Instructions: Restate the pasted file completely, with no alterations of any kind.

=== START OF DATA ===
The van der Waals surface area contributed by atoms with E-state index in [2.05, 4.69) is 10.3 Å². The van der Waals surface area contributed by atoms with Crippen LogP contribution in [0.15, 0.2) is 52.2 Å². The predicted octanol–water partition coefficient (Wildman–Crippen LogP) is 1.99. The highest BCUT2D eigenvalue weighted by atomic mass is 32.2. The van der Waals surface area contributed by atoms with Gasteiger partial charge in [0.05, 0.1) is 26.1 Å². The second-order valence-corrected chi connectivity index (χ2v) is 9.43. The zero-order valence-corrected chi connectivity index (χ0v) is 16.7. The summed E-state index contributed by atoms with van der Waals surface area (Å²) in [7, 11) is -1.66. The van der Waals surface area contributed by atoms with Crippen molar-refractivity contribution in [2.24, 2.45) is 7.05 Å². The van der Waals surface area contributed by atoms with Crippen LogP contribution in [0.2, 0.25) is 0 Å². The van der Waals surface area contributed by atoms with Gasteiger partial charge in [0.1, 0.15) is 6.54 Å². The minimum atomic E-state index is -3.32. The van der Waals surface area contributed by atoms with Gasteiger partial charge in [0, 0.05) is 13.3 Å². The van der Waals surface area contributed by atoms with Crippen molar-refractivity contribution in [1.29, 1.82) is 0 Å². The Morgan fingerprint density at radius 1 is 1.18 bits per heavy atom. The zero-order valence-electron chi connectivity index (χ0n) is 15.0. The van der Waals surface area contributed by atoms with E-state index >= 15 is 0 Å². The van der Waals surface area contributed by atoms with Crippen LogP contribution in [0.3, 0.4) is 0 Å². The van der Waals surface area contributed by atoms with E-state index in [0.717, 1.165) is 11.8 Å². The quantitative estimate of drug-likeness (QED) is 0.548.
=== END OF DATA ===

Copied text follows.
The van der Waals surface area contributed by atoms with E-state index in [2.05, 4.69) is 10.3 Å². The van der Waals surface area contributed by atoms with Crippen LogP contribution in [0.15, 0.2) is 52.2 Å². The predicted octanol–water partition coefficient (Wildman–Crippen LogP) is 1.99. The highest BCUT2D eigenvalue weighted by atomic mass is 32.2. The van der Waals surface area contributed by atoms with Gasteiger partial charge in [0.05, 0.1) is 26.1 Å². The second-order valence-corrected chi connectivity index (χ2v) is 9.43. The zero-order valence-corrected chi connectivity index (χ0v) is 16.7. The summed E-state index contributed by atoms with van der Waals surface area (Å²) in [7, 11) is -1.66. The van der Waals surface area contributed by atoms with Crippen molar-refractivity contribution in [2.24, 2.45) is 7.05 Å². The van der Waals surface area contributed by atoms with Crippen LogP contribution in [0.2, 0.25) is 0 Å². The van der Waals surface area contributed by atoms with Gasteiger partial charge in [0.1, 0.15) is 6.54 Å². The minimum atomic E-state index is -3.32. The van der Waals surface area contributed by atoms with Gasteiger partial charge in [0, 0.05) is 13.3 Å². The van der Waals surface area contributed by atoms with Crippen molar-refractivity contribution in [1.29, 1.82) is 0 Å². The Morgan fingerprint density at radius 1 is 1.18 bits per heavy atom. The zero-order valence-electron chi connectivity index (χ0n) is 15.0. The van der Waals surface area contributed by atoms with E-state index >= 15 is 0 Å². The van der Waals surface area contributed by atoms with Crippen LogP contribution in [0.3, 0.4) is 0 Å². The van der Waals surface area contributed by atoms with E-state index in [0.717, 1.165) is 11.8 Å². The quantitative estimate of drug-likeness (QED) is 0.548.